MotoGP

Jack Miller To Join KTM Factory Team Through 2024

The next piece of the 2023 puzzle has fallen into place. Today, KTM and Ducati announced that Jack Miller would be leaving the factory Ducati squad at the end of 2022, and joining KTM for the 2023 and 2024 season to race in the Red Bull KTM Factory Racing squad.

Miller is no stranger to KTM. The Australian raced for KTM in his final year in Moto3, before making the move to MotoGP. He is managed by Aki Ajo, the veteran team manager of KTM's Moto2 and Moto3 squads. So a return to KTM is no surprise, and had been the subject of rumors for several weeks now.

Miller's arrival means that Miguel Oliveira will be departing. The Portuguese rider has been offered a place in the Tech3 KTM satellite squad, but he has publicly stated he has no interest in a return to Tech3. Oliveira has been linked to both LCR Honda and Gresini Ducati, with Ducati believed to be the most likely destination at the moment.

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Lin Jarvis Interview, Part 2: "Our Main Challenge Was To Convince Fabio Of Our Program And Commitment"

At the Barcelona round of MotoGP, I sat down with Yamaha Motor Racing managing director Lin Jarvis, ostensibly to talk about the decision by RNF to leave Yamaha and switch to Aprilia for the 2023 season. If you want to read what Jarvis had to say about that, you can read the first part of the interview published yesterday.

After discussing RNF, we moved on to discuss the wider situation with the rider market. Jarvis offered insights into how Yamaha is working with Franco Morbidelli, how surprised he has been by the transformation of Aleix Espargaro into a championship contender, and how Yamaha persuaded Fabio Quartararo to sign on for two more years.

Q: Suzuki’s withdrawal has thrown the rider market to chaos. All of a sudden, Alex Rins, Joan Mir, both top riders, are being discussed as options everywhere. You’ve signed both of your riders for next year, but Franco Morbidelli is not really showing what he showed in previous years. Is there a chance you might let him go? Have you had conversations with Frankie about next year?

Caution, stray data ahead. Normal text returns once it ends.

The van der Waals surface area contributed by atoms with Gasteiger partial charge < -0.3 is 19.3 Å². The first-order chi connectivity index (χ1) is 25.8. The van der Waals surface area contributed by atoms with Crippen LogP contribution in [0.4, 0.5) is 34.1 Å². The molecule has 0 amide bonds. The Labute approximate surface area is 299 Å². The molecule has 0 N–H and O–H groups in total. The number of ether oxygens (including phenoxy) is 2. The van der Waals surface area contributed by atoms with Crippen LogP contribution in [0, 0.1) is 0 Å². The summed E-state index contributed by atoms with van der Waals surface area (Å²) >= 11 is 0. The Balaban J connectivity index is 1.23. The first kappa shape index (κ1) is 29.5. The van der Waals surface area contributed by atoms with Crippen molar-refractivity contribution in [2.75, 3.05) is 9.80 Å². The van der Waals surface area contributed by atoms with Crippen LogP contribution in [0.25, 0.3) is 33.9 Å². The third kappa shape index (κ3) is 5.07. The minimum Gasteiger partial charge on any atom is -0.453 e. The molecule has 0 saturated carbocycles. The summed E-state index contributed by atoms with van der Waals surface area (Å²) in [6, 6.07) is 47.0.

Lin Jarvis: No, we have a commitment with Frankie. It’s something we must work on together to get him to rediscover the confidence again with the bike and to be able to perform. So, that’s our mission. In that sense, it’s a bit strange that Frankie has… Last year was not strange because he missed half the season, then he came back. The leg was completely not good. So, it was a very difficult circumstance last year.

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Lin Jarvis Interview, Part 1: "People Have No Idea The Factories Talk To Each Other All The Time"

Timing press releases is always something of an art. You want to maximize the publicity value, while paying due care to the feelings and pride of all those involved. So they are usually only released after long discussions and with approval by management.

Which is what made the announcement by RNF that they would be switching from Yamaha to Aprilia quite so painful. Though the news was hardly a shock, the way it was made public was extremely surprising, with a press release rushed out on Friday morning, just before FP1.

The timing was even more awkward because the release went out at the same time that RNF team owner Razlan Razali was in a meeting with Yamaha Motor Racing managing director Lin Jarvis, where Razali was about to officially inform Jarvis of RNF's intention to switch to Aprilia from 2023 onward. Normally, the timing of a press release would be one of the subjects on the table at such a meeting.